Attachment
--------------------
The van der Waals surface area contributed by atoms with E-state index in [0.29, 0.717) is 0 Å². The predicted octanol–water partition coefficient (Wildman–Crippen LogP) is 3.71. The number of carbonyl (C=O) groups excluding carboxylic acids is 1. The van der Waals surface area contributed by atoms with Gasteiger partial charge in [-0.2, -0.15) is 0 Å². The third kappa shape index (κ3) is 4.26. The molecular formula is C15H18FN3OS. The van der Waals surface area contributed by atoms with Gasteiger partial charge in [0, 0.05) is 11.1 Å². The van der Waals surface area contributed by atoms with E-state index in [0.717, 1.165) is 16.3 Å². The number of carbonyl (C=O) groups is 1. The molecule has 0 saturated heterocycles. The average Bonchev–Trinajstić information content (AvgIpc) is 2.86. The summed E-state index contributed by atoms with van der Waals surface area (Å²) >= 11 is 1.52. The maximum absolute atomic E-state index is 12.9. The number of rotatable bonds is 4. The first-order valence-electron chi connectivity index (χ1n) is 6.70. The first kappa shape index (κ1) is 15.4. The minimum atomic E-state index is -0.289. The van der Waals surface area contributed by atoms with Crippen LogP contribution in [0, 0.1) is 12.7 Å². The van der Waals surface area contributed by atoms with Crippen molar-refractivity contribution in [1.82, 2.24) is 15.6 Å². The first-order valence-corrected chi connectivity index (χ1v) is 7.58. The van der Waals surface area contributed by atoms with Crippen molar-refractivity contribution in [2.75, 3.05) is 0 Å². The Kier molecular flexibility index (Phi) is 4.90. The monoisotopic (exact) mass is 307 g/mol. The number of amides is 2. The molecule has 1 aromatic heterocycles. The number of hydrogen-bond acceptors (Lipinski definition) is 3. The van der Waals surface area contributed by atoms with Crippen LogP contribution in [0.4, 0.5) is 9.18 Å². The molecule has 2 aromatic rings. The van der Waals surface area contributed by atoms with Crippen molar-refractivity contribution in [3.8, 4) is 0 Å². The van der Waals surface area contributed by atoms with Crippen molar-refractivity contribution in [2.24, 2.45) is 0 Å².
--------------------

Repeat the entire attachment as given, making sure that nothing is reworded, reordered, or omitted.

The van der Waals surface area contributed by atoms with E-state index in [0.29, 0.717) is 0 Å². The predicted octanol–water partition coefficient (Wildman–Crippen LogP) is 3.71. The number of carbonyl (C=O) groups excluding carboxylic acids is 1. The van der Waals surface area contributed by atoms with Gasteiger partial charge in [-0.2, -0.15) is 0 Å². The third kappa shape index (κ3) is 4.26. The molecular formula is C15H18FN3OS. The van der Waals surface area contributed by atoms with Gasteiger partial charge in [0, 0.05) is 11.1 Å². The van der Waals surface area contributed by atoms with E-state index in [0.717, 1.165) is 16.3 Å². The number of carbonyl (C=O) groups is 1. The molecule has 0 saturated heterocycles. The average Bonchev–Trinajstić information content (AvgIpc) is 2.86. The summed E-state index contributed by atoms with van der Waals surface area (Å²) >= 11 is 1.52. The maximum absolute atomic E-state index is 12.9. The number of rotatable bonds is 4. The first-order valence-electron chi connectivity index (χ1n) is 6.70. The first kappa shape index (κ1) is 15.4. The minimum atomic E-state index is -0.289. The van der Waals surface area contributed by atoms with Crippen LogP contribution in [0, 0.1) is 12.7 Å². The van der Waals surface area contributed by atoms with Crippen molar-refractivity contribution in [1.82, 2.24) is 15.6 Å². The first-order valence-corrected chi connectivity index (χ1v) is 7.58. The van der Waals surface area contributed by atoms with Crippen molar-refractivity contribution in [2.75, 3.05) is 0 Å². The Kier molecular flexibility index (Phi) is 4.90. The monoisotopic (exact) mass is 307 g/mol. The number of amides is 2. The molecule has 1 aromatic heterocycles. The number of hydrogen-bond acceptors (Lipinski definition) is 3. The van der Waals surface area contributed by atoms with Crippen LogP contribution in [0.4, 0.5) is 9.18 Å². The molecule has 2 aromatic rings. The van der Waals surface area contributed by atoms with Crippen molar-refractivity contribution in [3.8, 4) is 0 Å². The van der Waals surface area contributed by atoms with Crippen molar-refractivity contribution in [2.24, 2.45) is 0 Å².